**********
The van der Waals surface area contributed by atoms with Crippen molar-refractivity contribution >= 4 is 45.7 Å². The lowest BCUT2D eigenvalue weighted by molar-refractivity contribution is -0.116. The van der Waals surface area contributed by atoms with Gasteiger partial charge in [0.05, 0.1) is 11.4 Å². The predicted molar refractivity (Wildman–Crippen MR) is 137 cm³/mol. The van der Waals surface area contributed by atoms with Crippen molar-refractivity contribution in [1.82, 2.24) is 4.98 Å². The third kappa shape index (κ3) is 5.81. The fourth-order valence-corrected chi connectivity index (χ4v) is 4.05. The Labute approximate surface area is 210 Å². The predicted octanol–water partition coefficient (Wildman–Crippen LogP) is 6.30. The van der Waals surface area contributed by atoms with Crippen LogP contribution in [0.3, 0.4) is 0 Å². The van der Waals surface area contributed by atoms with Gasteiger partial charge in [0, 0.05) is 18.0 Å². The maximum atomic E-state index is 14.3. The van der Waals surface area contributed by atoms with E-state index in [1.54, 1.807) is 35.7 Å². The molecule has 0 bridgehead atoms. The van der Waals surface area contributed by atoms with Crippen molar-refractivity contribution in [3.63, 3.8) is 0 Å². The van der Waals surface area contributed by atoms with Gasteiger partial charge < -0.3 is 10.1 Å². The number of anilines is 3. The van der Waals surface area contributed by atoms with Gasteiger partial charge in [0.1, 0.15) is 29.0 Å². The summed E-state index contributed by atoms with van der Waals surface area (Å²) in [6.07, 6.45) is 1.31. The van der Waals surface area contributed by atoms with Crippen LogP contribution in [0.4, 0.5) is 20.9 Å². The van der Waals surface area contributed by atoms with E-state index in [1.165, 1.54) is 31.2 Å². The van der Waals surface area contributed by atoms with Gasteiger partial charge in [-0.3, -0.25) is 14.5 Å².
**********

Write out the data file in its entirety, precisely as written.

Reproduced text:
The van der Waals surface area contributed by atoms with Crippen molar-refractivity contribution >= 4 is 45.7 Å². The lowest BCUT2D eigenvalue weighted by molar-refractivity contribution is -0.116. The van der Waals surface area contributed by atoms with Gasteiger partial charge in [0.05, 0.1) is 11.4 Å². The predicted molar refractivity (Wildman–Crippen MR) is 137 cm³/mol. The van der Waals surface area contributed by atoms with Crippen molar-refractivity contribution in [1.82, 2.24) is 4.98 Å². The third kappa shape index (κ3) is 5.81. The fourth-order valence-corrected chi connectivity index (χ4v) is 4.05. The Labute approximate surface area is 210 Å². The predicted octanol–water partition coefficient (Wildman–Crippen LogP) is 6.30. The van der Waals surface area contributed by atoms with Crippen LogP contribution in [0.3, 0.4) is 0 Å². The van der Waals surface area contributed by atoms with Gasteiger partial charge in [0, 0.05) is 18.0 Å². The maximum atomic E-state index is 14.3. The van der Waals surface area contributed by atoms with E-state index in [1.54, 1.807) is 35.7 Å². The molecule has 0 bridgehead atoms. The van der Waals surface area contributed by atoms with Crippen molar-refractivity contribution in [3.63, 3.8) is 0 Å². The van der Waals surface area contributed by atoms with Gasteiger partial charge < -0.3 is 10.1 Å². The number of anilines is 3. The van der Waals surface area contributed by atoms with Gasteiger partial charge in [0.1, 0.15) is 29.0 Å². The summed E-state index contributed by atoms with van der Waals surface area (Å²) in [6.07, 6.45) is 1.31. The van der Waals surface area contributed by atoms with Crippen LogP contribution in [0.4, 0.5) is 20.9 Å². The van der Waals surface area contributed by atoms with E-state index in [1.165, 1.54) is 31.2 Å². The van der Waals surface area contributed by atoms with Gasteiger partial charge in [-0.3, -0.25) is 14.5 Å².